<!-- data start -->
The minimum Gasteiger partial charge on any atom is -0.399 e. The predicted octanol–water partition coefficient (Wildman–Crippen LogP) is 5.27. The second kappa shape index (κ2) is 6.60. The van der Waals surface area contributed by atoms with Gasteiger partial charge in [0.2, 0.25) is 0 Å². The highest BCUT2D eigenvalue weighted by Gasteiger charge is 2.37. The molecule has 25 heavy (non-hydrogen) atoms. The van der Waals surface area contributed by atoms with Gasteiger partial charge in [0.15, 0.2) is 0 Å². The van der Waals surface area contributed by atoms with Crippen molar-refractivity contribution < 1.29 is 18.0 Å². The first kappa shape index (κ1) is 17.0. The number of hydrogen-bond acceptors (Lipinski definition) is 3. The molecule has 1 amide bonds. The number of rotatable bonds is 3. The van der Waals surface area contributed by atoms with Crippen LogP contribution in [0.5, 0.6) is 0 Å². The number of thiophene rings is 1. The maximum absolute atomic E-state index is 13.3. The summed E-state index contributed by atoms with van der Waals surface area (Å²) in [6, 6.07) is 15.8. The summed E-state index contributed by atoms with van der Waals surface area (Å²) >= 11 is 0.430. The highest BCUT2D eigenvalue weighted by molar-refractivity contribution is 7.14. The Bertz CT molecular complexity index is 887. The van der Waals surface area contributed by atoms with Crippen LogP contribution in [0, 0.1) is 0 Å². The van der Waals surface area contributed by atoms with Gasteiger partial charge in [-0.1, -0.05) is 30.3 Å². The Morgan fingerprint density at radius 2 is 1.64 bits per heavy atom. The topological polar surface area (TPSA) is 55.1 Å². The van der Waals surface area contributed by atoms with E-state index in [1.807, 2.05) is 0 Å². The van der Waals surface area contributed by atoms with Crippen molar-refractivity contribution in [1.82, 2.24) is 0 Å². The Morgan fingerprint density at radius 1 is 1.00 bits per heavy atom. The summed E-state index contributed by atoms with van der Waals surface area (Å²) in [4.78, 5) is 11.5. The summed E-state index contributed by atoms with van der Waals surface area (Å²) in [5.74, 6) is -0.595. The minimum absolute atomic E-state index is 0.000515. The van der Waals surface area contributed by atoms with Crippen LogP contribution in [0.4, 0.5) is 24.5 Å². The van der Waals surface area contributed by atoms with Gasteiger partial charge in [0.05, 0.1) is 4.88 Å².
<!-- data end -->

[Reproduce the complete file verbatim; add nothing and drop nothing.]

The minimum Gasteiger partial charge on any atom is -0.399 e. The predicted octanol–water partition coefficient (Wildman–Crippen LogP) is 5.27. The second kappa shape index (κ2) is 6.60. The van der Waals surface area contributed by atoms with Gasteiger partial charge in [0.2, 0.25) is 0 Å². The highest BCUT2D eigenvalue weighted by Gasteiger charge is 2.37. The molecule has 25 heavy (non-hydrogen) atoms. The van der Waals surface area contributed by atoms with Gasteiger partial charge in [0.15, 0.2) is 0 Å². The van der Waals surface area contributed by atoms with Crippen molar-refractivity contribution < 1.29 is 18.0 Å². The first kappa shape index (κ1) is 17.0. The number of hydrogen-bond acceptors (Lipinski definition) is 3. The molecule has 1 amide bonds. The number of rotatable bonds is 3. The van der Waals surface area contributed by atoms with Crippen LogP contribution in [0.5, 0.6) is 0 Å². The number of thiophene rings is 1. The maximum absolute atomic E-state index is 13.3. The summed E-state index contributed by atoms with van der Waals surface area (Å²) in [6, 6.07) is 15.8. The summed E-state index contributed by atoms with van der Waals surface area (Å²) >= 11 is 0.430. The highest BCUT2D eigenvalue weighted by molar-refractivity contribution is 7.14. The Bertz CT molecular complexity index is 887. The van der Waals surface area contributed by atoms with Crippen LogP contribution in [0, 0.1) is 0 Å². The van der Waals surface area contributed by atoms with Gasteiger partial charge in [-0.1, -0.05) is 30.3 Å². The Morgan fingerprint density at radius 2 is 1.64 bits per heavy atom. The topological polar surface area (TPSA) is 55.1 Å². The van der Waals surface area contributed by atoms with E-state index in [1.807, 2.05) is 0 Å². The van der Waals surface area contributed by atoms with Crippen molar-refractivity contribution in [1.82, 2.24) is 0 Å². The Morgan fingerprint density at radius 1 is 1.00 bits per heavy atom. The summed E-state index contributed by atoms with van der Waals surface area (Å²) in [4.78, 5) is 11.5. The summed E-state index contributed by atoms with van der Waals surface area (Å²) in [5.74, 6) is -0.595. The minimum absolute atomic E-state index is 0.000515. The van der Waals surface area contributed by atoms with Crippen LogP contribution in [0.4, 0.5) is 24.5 Å². The van der Waals surface area contributed by atoms with Gasteiger partial charge in [0.05, 0.1) is 4.88 Å².